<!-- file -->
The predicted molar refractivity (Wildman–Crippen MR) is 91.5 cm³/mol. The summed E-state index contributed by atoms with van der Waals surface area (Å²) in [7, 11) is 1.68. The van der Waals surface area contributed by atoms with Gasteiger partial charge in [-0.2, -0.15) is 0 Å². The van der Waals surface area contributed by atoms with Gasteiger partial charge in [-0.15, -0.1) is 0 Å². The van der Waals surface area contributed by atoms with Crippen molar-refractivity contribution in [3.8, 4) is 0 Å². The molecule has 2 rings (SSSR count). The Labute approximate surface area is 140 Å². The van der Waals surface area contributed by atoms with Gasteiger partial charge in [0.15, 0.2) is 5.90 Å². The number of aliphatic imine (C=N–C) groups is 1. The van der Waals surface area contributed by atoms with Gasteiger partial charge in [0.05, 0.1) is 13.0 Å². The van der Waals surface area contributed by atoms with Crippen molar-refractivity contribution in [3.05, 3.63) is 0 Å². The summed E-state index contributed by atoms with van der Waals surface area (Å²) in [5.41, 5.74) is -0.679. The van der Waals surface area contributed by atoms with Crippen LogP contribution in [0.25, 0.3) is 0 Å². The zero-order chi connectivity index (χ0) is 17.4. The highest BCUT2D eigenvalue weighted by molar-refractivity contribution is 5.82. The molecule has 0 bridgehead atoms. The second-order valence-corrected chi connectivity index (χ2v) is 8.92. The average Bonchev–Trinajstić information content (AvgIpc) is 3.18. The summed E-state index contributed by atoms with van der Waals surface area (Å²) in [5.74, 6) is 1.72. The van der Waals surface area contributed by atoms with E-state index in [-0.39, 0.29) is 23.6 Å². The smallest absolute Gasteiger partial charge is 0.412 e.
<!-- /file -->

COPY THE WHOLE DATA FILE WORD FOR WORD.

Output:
The predicted molar refractivity (Wildman–Crippen MR) is 91.5 cm³/mol. The summed E-state index contributed by atoms with van der Waals surface area (Å²) in [7, 11) is 1.68. The van der Waals surface area contributed by atoms with Gasteiger partial charge in [-0.2, -0.15) is 0 Å². The van der Waals surface area contributed by atoms with Gasteiger partial charge in [-0.15, -0.1) is 0 Å². The van der Waals surface area contributed by atoms with Crippen molar-refractivity contribution in [3.8, 4) is 0 Å². The molecule has 2 rings (SSSR count). The Labute approximate surface area is 140 Å². The van der Waals surface area contributed by atoms with Gasteiger partial charge in [0.15, 0.2) is 5.90 Å². The number of aliphatic imine (C=N–C) groups is 1. The van der Waals surface area contributed by atoms with Gasteiger partial charge in [0.05, 0.1) is 13.0 Å². The van der Waals surface area contributed by atoms with Crippen molar-refractivity contribution in [3.05, 3.63) is 0 Å². The summed E-state index contributed by atoms with van der Waals surface area (Å²) in [5.41, 5.74) is -0.679. The van der Waals surface area contributed by atoms with Crippen LogP contribution in [0.25, 0.3) is 0 Å². The zero-order chi connectivity index (χ0) is 17.4. The highest BCUT2D eigenvalue weighted by molar-refractivity contribution is 5.82. The molecule has 0 bridgehead atoms. The second-order valence-corrected chi connectivity index (χ2v) is 8.92. The average Bonchev–Trinajstić information content (AvgIpc) is 3.18. The summed E-state index contributed by atoms with van der Waals surface area (Å²) in [5.74, 6) is 1.72. The van der Waals surface area contributed by atoms with E-state index in [-0.39, 0.29) is 23.6 Å². The smallest absolute Gasteiger partial charge is 0.412 e.